By now, the illustrious “fourth screen” is a common term–that of the mobile device, still the holy grail for media companies and advertisers. At the North American International Auto show(NAIAS) in Detroit, it became clear that the era of the “fifth screen” is upon us: The one inside people’s vehicles.  Unfortunately for consumers, these “mobile” systems tend to have substantial usability problems. Ford, once known for classics like the Mustang, Cobra and GT then emerging with the family-friendly (and dull) Taurus in the 1980s and the Explorer in the 1990s, is helping to lead the charge. It plans to make its MyFord...

  • Twitter’s great divide: A clash of product and business

    The audience at Le Web in Paris was stunned last week when Jason Goldman, the beloved VP of Product at Twitter for the last four years, announced he is leaving the company. He tweeted afterward: “Thanks so much everyone at Twitter for the best job I could ever imagine. It’s been amazing and I think the future will be even brighter.” Goldman’s departure, hot on the heels of former CEO Evan Williams’ resignation, has revealed a growing schism between the product side and business side of the organisation. Twitter’s business folks (led by new CEO Dick Costolo) have begun edging out...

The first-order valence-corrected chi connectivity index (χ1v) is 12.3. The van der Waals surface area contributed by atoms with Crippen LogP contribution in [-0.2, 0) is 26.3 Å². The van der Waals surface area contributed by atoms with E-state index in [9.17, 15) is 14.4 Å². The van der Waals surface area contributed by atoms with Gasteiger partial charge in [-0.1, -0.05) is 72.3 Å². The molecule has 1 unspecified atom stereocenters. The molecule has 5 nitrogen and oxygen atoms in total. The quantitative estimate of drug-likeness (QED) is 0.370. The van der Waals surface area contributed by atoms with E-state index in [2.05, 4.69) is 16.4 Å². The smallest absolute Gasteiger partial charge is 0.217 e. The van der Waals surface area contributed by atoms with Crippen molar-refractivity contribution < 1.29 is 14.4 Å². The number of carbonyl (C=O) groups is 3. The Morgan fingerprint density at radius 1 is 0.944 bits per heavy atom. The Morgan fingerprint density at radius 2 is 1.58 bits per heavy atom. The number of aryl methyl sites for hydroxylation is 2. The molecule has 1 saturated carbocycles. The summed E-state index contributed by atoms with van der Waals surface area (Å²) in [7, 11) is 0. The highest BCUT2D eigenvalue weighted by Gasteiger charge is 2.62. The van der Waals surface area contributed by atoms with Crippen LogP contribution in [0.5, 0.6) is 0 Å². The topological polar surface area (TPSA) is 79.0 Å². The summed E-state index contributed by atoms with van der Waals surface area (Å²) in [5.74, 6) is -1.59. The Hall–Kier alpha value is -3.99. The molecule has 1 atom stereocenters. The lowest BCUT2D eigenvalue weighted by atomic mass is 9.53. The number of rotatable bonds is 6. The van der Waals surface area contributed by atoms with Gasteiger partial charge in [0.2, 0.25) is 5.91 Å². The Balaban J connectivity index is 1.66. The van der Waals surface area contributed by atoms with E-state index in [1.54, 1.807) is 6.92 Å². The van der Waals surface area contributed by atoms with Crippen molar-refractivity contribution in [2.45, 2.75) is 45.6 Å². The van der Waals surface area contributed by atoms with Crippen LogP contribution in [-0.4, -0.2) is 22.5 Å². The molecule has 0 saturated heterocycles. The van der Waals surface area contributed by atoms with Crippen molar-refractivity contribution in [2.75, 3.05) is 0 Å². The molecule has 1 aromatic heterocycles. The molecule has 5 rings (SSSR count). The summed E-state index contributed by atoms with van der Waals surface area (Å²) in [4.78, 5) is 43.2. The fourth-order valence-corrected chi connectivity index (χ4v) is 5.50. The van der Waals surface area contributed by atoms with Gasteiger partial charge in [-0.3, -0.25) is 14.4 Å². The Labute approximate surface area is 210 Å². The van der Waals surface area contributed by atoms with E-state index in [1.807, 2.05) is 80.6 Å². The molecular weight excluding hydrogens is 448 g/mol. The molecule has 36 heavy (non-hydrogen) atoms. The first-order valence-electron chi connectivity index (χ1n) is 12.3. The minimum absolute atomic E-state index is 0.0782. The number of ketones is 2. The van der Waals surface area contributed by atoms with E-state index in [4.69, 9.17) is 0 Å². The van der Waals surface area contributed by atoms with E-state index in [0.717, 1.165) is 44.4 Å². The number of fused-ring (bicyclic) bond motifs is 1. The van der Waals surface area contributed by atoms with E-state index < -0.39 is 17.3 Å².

• Diaspora scores on privacy but will it ever go mainstream?

    Diaspora, the open source social network that puts user privacy above all else, is now rolling out in private alpha. The question is: can it hold its own against Facebook, or MySpace, or even Ning?  Early indications seem to indicate that the answer is no. Although Facebook has run into backlash several times over its approach to users’ information, it continues to grow like gangbusters, surpassing more than 550-million unique users in October, according to ComScore. Clearly, privacy concerns are something plenty of people pay lip service to, but rarely do anything about.  If Diaspora is to succeed, it will need...

  • Facebook takes on email